The universal question on February 15 is “so what did you do on Valentine’s Day?” Valentine’s Day is a day for hopeless romantics, a day of wine and roses, cards and chocolates, chores and mud. Whoa, whoa, chores and mud? Who in their right mind celebrates the day dedicated to love with mud and chores? That would be farm and ranch couples all over the world. Let me tell you about the romantic day we had and see if you can relate.
The alarm went off at 5:30 like it always does. You know the 5:30 that seems to get earlier each day of lambing and calving season. The alarm was met with a groan and the proverbial “where are my wool socks?” Then its coveralls, coats and mud boots greeting a bleary eyed winter wonderland. We march out to the barn together to meet the day’s challenges. OK so we are meeting the challenges of the ewes, calves, bulls and horses that need fed.
Chores are followed by breakfast. Would that be breakfast in bed? Nope, pop tarts and cereal downed quickly and it’s time to get ready for school. Red is the color of the day for Jennifer. When you work in the grade school there is that expectation of at least trying to look festive for the holiday. Then it’s off to school for Jennifer and off to the calving pasture for me.
Valentine’s Day was a good one for Dad and I. Five new, healthy heifer calves (yes, all heifer calves) making it a really good start to calving season. At noon, Jennifer sends me a text to ask who sent her the roses. I guess after 16 years that is a fair question. I texted back a quick “I love you” followed by “don’t forget to water the steers when you get home”. Who said us ag types aren’t romantic.
Later that evening, we were cleaning the jugs out in the lambing barn. Jennifer mentioned that one of her friends said they thought cleaning barns on Valentine’s Day was OK because it was a couple’s activity. I encouraged her to hang out with that friend more often.
Supper that night was a romantic dinner of roasted pork chops, cottage cheese and peas. For the record, a romantic dinner at our house consists of no candlelight and two kids, both serving as food critics. Following a romantic, moonlight walk to the lambing barn to check ewes, Jennifer fell asleep on the couch (I can’t imagine why she is so tired). There you have it, the romantic Valentine’s Day of a rancher’s wife, Hollywood eat your heart out.
All of this is to point out that all farm and ranch wives have a special place in heaven. They are asked to sacrifice what they want for the farm and for their family on a daily basis. Most are like my wife, working an off-farm job while spending full-time hours working before and after that job. They raise their families while working side-by-side with their husbands.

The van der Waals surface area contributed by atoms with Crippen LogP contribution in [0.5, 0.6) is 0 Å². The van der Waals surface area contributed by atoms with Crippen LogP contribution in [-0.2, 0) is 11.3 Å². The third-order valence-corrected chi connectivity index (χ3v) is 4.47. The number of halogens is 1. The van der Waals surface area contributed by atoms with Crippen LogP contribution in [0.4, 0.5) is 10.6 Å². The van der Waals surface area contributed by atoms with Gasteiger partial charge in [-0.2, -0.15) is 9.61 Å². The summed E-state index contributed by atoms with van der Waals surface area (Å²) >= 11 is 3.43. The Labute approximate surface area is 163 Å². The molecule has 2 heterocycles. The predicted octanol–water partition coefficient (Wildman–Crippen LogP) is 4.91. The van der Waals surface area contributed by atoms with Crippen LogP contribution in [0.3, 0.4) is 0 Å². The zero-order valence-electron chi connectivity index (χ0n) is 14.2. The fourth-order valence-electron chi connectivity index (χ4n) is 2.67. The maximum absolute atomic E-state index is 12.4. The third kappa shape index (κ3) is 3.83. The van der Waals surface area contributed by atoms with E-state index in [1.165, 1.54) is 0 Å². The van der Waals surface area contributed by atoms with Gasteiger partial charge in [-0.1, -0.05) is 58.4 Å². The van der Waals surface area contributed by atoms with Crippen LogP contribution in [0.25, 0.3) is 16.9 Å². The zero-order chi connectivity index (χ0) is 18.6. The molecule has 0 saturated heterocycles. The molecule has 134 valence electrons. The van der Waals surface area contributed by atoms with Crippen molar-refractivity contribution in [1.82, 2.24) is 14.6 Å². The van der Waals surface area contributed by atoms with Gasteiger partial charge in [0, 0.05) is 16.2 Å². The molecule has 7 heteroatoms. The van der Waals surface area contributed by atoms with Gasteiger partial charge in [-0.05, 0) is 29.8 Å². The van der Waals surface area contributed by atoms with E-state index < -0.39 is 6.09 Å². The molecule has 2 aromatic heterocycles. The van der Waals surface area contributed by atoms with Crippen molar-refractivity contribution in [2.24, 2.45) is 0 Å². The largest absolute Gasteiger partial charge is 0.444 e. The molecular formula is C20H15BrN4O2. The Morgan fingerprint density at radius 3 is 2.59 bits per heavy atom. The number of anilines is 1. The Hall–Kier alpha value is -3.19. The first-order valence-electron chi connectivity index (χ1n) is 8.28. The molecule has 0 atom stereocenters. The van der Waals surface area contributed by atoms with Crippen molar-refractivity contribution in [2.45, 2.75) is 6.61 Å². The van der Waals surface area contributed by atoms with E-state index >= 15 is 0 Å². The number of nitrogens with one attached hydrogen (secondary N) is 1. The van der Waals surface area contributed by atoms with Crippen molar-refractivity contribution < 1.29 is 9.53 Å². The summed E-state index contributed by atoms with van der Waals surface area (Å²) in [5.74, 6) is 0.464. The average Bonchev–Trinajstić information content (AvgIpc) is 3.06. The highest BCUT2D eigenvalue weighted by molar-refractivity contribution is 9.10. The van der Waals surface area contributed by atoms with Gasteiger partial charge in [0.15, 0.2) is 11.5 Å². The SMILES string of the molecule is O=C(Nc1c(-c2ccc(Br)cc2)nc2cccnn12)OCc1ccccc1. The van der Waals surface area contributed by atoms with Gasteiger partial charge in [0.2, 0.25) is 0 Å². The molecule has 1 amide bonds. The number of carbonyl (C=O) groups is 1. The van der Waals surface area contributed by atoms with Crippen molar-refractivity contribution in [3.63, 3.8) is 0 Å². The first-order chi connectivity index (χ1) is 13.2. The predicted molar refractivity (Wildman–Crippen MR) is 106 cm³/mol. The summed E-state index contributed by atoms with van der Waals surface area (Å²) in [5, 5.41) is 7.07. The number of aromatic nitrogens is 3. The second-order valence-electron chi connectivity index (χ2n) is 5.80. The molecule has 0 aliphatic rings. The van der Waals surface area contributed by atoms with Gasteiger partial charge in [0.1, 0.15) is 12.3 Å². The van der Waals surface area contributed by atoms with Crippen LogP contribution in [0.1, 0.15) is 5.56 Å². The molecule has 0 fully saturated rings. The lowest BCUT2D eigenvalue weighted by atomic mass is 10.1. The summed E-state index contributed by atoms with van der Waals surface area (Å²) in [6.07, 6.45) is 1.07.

These are the same wives who volunteer at school, work tirelessly at church and still have time to care for their neighbors. All too often without taking time for themselves and never giving that a second thought. They are the very cornerstones of our communities and the foundations of our families. I believe it was Winston Churchill who said, “The greatest accomplishment of my life was in convincing my wife to marry me.” I know that is doubly true for me.
That is why the news of the death of May Morrison hit me so hard. I heard about her passing on the same day we heard of Whitney Houston’s death. The news for the next several days was wall-to-wall in its coverage of Miss Houston’s death. The story line was so much God given talent and so much unfulfilled promise. Funny how we get things so wrong in society.
Instead of dissecting the lost life of one so talented, we should have been celebrating the life of someone who accomplished so much and left the world a better place. A teacher who educated many students, who I am sure have went on and done so many good things. We should be celebrating the wife, mother and grandmother who spent a life caring for family. We should hold up the hardworking farm wife who sacrificed so much to nurture and grow a farm side-by-side with her husband.
I never met May, but I knew so much about her through the columns written by her husband. Each week we got a glimpse through the paper of their love and dedication. They served as such a good example of how married life should be for many younger farm and ranch couples like Jennifer and I. For that, I cannot offer more than a simple “Thank you”.